GOP Candidates Drop the F-word: Family
Tuesday night’s GOP debate wasn’t focused on social issues, by design. But there’s a natural connection between the two Fs — fiscal and family — that all candidates should have seized on. Unfortunately, only a handful did, making a compelling case that the country’s economic problems have a deep cultural component.
Senators Marco Rubio (R-Fla.) and Rick Santorum masterfully threaded the needle on America’s fiscal and social woes. “If the family breaks down, society breaks down,” Senator Rubio argued. “You can’t have a strong nation without strong values, and no one is born with strong values. They have to be taught to you in strong families and reinforced in you in strong communities. And so when we set out to do tax reform, we endeavor to have a pro-family tax code, and we endeavor to do it because we know how difficult it is for families in the 21st century to afford the cost of living.”
In the earlier debate, Senator Santorum, who had a stellar night on both foreign and economic policy, leaned on his strengths as a full-portfolio conservative. As someone who’s consistently fought to include the family in the conversation of economic solutions, Rick did what he does best.
“The problem with the tax code today,” he pointed out, “because of all the different provisions, you’re right, you go back to work, you lose welfare benefits, you’re losing money. Throw on top of that the even a bigger problem, over 50 percent of children being raised in a home today of a single mom are raised in a home where the father is born — father is (sic) living at the child — the time the child is born. Now what does that mean? That means we have incentivized people not to marry. We’ve incentivized people to cohabitate instead of [marry], why? Because mom will lose welfare benefits if she marries father. It’s not just mom going back to work, but it’s mother and father marrying to form a more stable family for that child to grow up in.”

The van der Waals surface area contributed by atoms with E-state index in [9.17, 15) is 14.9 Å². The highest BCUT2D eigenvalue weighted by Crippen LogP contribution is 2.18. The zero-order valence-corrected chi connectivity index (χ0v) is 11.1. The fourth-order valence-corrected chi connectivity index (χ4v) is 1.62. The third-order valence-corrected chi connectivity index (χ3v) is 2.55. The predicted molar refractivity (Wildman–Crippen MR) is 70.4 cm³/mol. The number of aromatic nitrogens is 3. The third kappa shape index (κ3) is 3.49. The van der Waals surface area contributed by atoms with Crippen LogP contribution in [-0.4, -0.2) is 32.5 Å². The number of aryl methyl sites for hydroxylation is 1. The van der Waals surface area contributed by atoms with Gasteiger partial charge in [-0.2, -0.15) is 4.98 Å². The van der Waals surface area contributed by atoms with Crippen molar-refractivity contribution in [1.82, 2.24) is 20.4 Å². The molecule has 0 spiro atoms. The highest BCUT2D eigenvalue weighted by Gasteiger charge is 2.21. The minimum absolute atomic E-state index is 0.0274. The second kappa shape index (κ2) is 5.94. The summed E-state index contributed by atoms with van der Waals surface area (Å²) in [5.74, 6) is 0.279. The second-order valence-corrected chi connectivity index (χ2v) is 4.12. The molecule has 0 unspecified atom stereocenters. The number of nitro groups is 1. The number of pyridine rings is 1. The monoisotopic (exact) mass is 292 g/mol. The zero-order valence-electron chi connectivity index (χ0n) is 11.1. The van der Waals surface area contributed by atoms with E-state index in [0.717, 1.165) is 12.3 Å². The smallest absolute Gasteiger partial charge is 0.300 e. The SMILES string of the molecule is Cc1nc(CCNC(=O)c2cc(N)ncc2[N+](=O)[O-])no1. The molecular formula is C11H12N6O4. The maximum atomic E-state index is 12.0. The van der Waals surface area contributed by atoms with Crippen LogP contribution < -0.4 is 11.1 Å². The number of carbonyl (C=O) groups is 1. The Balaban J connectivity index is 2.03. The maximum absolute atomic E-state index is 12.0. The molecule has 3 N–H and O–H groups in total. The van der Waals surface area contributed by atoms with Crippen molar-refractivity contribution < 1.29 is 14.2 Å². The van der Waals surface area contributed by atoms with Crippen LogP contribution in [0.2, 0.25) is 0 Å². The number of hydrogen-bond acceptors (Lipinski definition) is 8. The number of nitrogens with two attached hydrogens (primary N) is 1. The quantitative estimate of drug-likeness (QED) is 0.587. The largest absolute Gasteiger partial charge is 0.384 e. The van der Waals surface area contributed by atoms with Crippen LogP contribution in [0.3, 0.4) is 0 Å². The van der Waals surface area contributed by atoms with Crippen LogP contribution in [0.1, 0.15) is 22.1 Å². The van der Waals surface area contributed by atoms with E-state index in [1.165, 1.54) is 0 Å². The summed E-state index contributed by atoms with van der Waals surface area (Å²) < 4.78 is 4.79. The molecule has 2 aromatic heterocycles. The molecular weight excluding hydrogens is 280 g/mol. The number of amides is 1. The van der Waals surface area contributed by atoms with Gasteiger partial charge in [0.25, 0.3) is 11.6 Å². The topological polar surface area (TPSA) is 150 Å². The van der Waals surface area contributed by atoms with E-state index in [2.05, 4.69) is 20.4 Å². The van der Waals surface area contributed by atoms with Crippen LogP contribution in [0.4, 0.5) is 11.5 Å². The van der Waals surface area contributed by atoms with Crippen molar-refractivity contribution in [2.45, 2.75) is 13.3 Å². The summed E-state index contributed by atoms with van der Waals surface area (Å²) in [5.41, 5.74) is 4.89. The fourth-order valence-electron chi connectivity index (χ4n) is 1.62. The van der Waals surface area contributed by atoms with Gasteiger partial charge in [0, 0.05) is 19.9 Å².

While the rest of the presidential hopefuls danced around the issue, Santorum was clear: “[T]he biggest problem in America today at the hollowing out of the middle of America is the breakdown of the nuclear family in America. We’d better be the party that’s out there talking about this issue and what we’re going to do to help strengthen marriage and return dads into homes in all communities.”
One of my personal disappointments from Tuesday’s was the lack of discussion about religious liberty. At first blush, it may not seem relevant in a discussion of economics — but the research tells a different story. Not only does religious practice contribute to more regular employment, but it’s also a source of social capital. One study found a positive relationship between religious freedom and ten of the twelve pillars of global competitiveness measured by the World Economic Forum’s Global Competitiveness Index. Research continues to show that when religious freedom flourishes, corruption is lowered, there’s more peace, less harmful regulation, reduced liabilities, and more diversity and growth. Religious freedom is important for peace and security, which in turn permit economic growth and prosperity. Under the current administration, we have less of both.
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